We’ve also put in a river birch with its odd peeling bark, a pair of hybrid America-Chinese chestnuts,  a red maple, and a Sargent crabapple. But my favorite is the Cleveland pear, a variant of the Bradford that has a stronger branch structure and good resistance to various blights.  It’s a taller, skinnier version of the Bradford, and this year it has really begun to look mature and beautiful in bloom.

And it has one more feature that I like: its blossoms don’t smell nearly as unpleasant as a Bradford’s.

It’s almost heaven in Maryland as spring begins today, but all this beauty is fleeting. In another week the green leaves will show through the white blossoms, and other ornamental trees and shrubs will bloom in their allotted times or sooner, if this warm weather persists.

There will be crabapples, and Kwanzan cherries that fill some neighborhoods in Rockville with their pink powderpuffs, and scatter pink snow on sidewalks and lawns. The native  dogwoods, though fewer in number,  will put on their lacy show, and redbuds will burst with vivid lavender-pink. Then come the azaleas in every lipstick shade there is, followed by their sisters the rhododendrons, and finally the kousa dogwoods looking like snow in summer, pointed white petals piled over green leaves.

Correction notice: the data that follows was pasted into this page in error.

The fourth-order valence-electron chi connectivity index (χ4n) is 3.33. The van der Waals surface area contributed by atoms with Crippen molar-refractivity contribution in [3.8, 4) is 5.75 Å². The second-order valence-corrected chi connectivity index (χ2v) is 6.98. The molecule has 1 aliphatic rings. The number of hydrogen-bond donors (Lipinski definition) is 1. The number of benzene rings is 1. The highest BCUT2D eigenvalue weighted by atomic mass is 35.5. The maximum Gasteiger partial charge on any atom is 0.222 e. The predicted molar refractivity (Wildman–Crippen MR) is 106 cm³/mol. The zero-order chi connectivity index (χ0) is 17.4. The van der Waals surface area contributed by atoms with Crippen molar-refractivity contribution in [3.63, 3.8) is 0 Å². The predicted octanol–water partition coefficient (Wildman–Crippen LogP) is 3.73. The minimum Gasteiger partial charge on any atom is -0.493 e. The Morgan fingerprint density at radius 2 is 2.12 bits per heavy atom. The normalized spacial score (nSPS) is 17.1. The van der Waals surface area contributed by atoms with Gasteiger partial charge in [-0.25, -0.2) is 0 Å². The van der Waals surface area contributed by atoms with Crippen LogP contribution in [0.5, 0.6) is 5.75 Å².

Then comes summer, and roses.

I wonder, though, whether we would go crazy over these white and pink spring trees if they stayed that way for half the year.  Would we eventually get weary of the blossoms and long for the sight of cool green leaves, or the color explosions of autumn? Would I really enjoy a heaven perpetually in the bloom of spring, or would I yearn for roses and tomatoes?  Or for the bare grey branches sparkling with ice and snow, and no sidewalks to shovel?